1755: Evangeline’s People & Other Quebec Curios

Part of “Je me souviens: New France, 1534–1763”

Statue of the literary figure Statue of the literary figure "Evangeline" in Grand Pré, Nova Scotia, a character based on the plight of the Acadians. Photo credit: Dr Wilson/Wikimedia Commons.

Just about any Quebec history book will have at least a section dedicated to Acadia (Acadie), the former French colony fell under British rule following the 1713 Treaty of Utrecht. The ultimate decision by the British to get the rebellious Acadians out of their way, resulting in the deportation of a nation and a culture was most notably immortalised into the popular consciousness a century later in Longfellow’s highly romanticised poem “Evangeline” (1847).

While under French control, Acadians were nonconformists, freely and happily trading with English colonists and generally living in harmony (and even intermarrying) with the Wabanaki Confederacy, a group of Algonquin tribes responsible for the oversight of the five major Native American communities in the area. Following Acadia’s passing into British control, the British actually had little to do with Acadia for a few decades. The French had even set up a fort and port located in a part of Acadia called Louisbourg. The Protestant British tried to enforce a pledge of allegiance of sorts to Britain, but the Catholic Acadians would only pledge neutrality, which vexed the British and Acadia’s English Governor, but was nonetheless tolerated. However, the last straw for a semi-peace in Acadia between the First Nations, French, and British in the area came at the British loss of Louisbourg in 1748 after their success at taking it over just a few years earlier in 1745.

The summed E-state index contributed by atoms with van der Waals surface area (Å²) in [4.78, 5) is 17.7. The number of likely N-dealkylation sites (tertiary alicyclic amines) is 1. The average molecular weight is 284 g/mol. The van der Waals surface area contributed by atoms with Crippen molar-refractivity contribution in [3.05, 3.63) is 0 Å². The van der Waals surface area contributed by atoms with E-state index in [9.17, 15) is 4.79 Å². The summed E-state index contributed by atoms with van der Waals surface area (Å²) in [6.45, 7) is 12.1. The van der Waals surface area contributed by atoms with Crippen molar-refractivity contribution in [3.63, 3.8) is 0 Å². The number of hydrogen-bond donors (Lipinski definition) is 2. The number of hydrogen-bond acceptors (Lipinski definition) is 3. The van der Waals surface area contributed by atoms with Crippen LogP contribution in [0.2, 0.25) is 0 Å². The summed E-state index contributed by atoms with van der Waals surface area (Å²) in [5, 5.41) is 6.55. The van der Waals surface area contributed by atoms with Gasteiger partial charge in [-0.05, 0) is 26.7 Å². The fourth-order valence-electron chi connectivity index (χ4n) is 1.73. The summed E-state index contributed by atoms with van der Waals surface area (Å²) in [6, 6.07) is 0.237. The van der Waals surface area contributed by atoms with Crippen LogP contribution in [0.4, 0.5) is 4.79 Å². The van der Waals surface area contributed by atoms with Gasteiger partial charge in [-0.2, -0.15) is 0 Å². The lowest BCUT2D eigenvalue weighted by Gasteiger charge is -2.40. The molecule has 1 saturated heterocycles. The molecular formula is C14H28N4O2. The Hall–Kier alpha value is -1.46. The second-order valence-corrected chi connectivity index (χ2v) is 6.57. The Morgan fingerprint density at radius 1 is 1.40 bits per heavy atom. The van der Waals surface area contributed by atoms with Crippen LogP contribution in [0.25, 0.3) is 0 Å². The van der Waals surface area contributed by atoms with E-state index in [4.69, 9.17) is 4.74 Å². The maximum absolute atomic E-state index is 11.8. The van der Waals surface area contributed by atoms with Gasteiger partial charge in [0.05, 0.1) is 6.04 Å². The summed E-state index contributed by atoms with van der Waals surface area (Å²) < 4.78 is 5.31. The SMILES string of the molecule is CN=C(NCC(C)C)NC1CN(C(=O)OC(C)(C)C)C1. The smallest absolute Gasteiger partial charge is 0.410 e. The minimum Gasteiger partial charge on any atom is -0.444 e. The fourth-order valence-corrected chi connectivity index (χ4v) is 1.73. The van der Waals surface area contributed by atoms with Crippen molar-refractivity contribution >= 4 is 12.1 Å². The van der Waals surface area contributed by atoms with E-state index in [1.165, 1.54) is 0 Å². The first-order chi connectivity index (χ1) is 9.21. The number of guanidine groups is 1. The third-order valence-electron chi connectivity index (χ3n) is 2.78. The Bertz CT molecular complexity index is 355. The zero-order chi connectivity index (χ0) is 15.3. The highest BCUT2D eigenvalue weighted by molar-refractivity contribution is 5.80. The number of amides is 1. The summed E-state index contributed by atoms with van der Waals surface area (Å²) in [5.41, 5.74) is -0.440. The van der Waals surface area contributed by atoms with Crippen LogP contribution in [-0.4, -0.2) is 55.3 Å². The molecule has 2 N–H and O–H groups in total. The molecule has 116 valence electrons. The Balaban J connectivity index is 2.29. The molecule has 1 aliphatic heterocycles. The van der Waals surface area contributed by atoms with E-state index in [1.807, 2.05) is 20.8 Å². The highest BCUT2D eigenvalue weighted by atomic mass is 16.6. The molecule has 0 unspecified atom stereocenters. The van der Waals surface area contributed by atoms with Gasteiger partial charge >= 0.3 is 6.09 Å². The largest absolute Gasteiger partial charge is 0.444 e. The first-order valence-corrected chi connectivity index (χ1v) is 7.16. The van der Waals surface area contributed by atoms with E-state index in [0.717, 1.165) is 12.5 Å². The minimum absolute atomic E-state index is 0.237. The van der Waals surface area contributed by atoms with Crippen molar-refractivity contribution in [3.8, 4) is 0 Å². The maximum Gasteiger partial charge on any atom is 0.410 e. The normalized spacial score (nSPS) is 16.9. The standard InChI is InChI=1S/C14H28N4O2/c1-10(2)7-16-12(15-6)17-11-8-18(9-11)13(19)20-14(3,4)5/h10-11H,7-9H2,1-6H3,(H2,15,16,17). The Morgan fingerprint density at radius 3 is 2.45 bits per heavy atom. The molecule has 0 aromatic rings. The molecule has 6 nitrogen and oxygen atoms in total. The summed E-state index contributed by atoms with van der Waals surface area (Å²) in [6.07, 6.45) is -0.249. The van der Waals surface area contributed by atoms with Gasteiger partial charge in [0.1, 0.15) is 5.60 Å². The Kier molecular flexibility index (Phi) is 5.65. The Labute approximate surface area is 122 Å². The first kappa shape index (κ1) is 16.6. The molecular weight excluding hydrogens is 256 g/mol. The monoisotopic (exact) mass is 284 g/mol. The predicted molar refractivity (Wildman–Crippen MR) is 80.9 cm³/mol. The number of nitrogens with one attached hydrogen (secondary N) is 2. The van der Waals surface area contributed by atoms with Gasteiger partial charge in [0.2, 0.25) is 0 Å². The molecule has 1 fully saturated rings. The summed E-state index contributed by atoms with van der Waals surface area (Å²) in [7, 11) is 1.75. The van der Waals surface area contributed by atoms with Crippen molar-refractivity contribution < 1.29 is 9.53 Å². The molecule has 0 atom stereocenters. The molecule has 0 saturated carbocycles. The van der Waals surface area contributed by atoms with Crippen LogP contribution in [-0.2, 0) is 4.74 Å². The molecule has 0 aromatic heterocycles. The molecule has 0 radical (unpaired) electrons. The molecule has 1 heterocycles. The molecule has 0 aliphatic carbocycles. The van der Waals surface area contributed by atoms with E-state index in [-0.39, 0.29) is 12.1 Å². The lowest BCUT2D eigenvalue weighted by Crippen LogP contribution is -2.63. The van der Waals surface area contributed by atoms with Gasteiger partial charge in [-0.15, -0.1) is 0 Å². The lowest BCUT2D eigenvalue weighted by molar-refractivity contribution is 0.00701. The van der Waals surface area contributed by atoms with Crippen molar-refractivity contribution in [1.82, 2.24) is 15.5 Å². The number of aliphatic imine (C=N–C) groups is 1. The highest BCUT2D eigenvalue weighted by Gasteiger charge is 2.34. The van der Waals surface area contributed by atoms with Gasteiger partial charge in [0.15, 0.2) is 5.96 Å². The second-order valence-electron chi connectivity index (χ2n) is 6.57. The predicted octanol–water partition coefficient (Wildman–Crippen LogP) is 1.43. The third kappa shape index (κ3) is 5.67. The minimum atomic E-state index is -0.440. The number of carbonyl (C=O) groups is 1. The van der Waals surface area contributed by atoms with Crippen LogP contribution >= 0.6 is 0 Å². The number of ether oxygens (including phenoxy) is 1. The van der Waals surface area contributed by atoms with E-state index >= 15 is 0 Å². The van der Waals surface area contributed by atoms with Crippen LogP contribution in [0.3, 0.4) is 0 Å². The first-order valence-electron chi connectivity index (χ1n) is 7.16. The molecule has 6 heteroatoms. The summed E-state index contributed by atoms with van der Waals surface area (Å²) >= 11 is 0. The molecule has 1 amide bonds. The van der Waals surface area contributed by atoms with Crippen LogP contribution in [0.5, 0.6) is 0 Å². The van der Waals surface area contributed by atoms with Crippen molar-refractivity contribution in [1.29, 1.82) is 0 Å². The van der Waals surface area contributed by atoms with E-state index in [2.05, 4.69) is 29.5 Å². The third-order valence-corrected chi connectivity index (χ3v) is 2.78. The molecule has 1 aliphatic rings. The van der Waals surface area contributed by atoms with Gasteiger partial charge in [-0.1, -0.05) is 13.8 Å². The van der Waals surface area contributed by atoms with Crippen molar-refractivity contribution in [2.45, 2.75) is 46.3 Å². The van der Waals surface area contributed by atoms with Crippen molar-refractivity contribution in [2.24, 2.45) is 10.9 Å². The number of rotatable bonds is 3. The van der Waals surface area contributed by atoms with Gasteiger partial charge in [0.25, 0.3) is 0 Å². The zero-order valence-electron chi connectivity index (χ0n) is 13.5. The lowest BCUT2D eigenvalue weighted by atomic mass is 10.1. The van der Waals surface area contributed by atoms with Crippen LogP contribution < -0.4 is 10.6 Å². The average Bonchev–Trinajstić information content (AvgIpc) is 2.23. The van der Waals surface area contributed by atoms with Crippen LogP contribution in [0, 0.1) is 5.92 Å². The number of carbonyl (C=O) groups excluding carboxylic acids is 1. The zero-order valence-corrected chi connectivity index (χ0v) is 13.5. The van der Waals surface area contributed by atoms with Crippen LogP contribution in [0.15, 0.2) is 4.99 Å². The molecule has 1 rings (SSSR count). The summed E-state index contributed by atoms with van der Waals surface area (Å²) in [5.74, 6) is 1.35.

In 1748, following the Treaty of Aix-la-Chapelle (a treaty that, unlike Utrecht, would actually end the conflicts of the War of the Spanish Succession), the French tried to coerce the Acadians back to their side, but the Acadians, tired of being bounced back and forth between French and British rule, refused, at least officially. The British, mindful that there would be rebel Acadians ready and willing to join the French side, increased military presence in major Acadian centres and set up their official trading area and colonisation attempts in Halifax (present-day Nova Scotia). Halifax was far away from Acadian settlements, but it was not pleasing to the increasingly antagonistic Mi’kmaq, one of the five peoples in the Wabanaki Confederacy, who were excluded from territorial talks between the British and the Confederacy and thus claimed Halifax territory as their own territory. Increasing resentment towards the British from the Acadian population, exasperated by the arrival of diseases, food crop failure, and influence by priests such as Jean-Louis Le Loutre, led to outright oaths of loyalty to France.

The British, sensing a threat from these oaths, and the threat augmented by the French construction of Fort Beausejour in 1751 (present-day New Brunswick), literally a boat ride across from British Acadia. Acadians stubbornly relented and swore a pledge of allegiance to England, but Acadia’s governor, Charles Lawrence, sensed the hesitation, and deported the Acadians. New England states, complicit with Lawrence’s plan, became the home to Acadians who hadn’t managed to flee. Historians now suggest that three quarter of Acadia’s population were deported to the Thirteen Colonies. As part of an ostracised community, many of these Acadians fled to French-occupied Louisiana, where their descendants, Cajuns (a corruption of the word Acadien), influence much of Louisiana’s culture today.

Read Henry Wadsworth Longfellow’s poem “Evangeline” here.

 

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